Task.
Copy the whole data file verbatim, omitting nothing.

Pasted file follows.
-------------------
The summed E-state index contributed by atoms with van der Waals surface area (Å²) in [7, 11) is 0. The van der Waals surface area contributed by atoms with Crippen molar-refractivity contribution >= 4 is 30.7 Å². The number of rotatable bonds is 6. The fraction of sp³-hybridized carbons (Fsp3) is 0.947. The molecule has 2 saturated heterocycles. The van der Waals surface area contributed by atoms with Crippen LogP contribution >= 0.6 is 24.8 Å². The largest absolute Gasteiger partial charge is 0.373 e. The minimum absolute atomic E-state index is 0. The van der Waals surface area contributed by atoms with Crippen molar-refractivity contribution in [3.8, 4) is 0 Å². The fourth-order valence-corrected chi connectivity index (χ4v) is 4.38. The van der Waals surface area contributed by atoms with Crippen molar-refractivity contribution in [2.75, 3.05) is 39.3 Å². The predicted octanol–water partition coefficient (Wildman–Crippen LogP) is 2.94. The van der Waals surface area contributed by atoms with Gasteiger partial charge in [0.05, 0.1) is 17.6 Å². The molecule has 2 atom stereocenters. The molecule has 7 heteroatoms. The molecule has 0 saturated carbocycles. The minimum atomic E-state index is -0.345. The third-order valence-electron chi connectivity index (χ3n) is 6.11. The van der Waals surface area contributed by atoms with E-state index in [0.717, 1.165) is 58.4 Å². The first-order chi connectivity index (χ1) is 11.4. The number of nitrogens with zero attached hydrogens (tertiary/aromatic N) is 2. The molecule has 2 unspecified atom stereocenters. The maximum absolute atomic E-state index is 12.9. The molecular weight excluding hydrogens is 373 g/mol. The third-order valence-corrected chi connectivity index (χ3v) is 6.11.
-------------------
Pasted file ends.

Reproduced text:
The summed E-state index contributed by atoms with van der Waals surface area (Å²) in [7, 11) is 0. The van der Waals surface area contributed by atoms with Crippen molar-refractivity contribution >= 4 is 30.7 Å². The number of rotatable bonds is 6. The fraction of sp³-hybridized carbons (Fsp3) is 0.947. The molecule has 2 saturated heterocycles. The van der Waals surface area contributed by atoms with Crippen LogP contribution >= 0.6 is 24.8 Å². The largest absolute Gasteiger partial charge is 0.373 e. The minimum absolute atomic E-state index is 0. The van der Waals surface area contributed by atoms with Crippen molar-refractivity contribution in [3.8, 4) is 0 Å². The fourth-order valence-corrected chi connectivity index (χ4v) is 4.38. The van der Waals surface area contributed by atoms with Crippen molar-refractivity contribution in [2.75, 3.05) is 39.3 Å². The predicted octanol–water partition coefficient (Wildman–Crippen LogP) is 2.94. The van der Waals surface area contributed by atoms with Gasteiger partial charge in [0.05, 0.1) is 17.6 Å². The molecule has 2 atom stereocenters. The molecule has 7 heteroatoms. The molecule has 0 saturated carbocycles. The minimum atomic E-state index is -0.345. The third-order valence-electron chi connectivity index (χ3n) is 6.11. The van der Waals surface area contributed by atoms with E-state index in [0.717, 1.165) is 58.4 Å². The first-order chi connectivity index (χ1) is 11.4. The number of nitrogens with zero attached hydrogens (tertiary/aromatic N) is 2. The molecule has 2 unspecified atom stereocenters. The maximum absolute atomic E-state index is 12.9. The molecular weight excluding hydrogens is 373 g/mol. The third-order valence-corrected chi connectivity index (χ3v) is 6.11.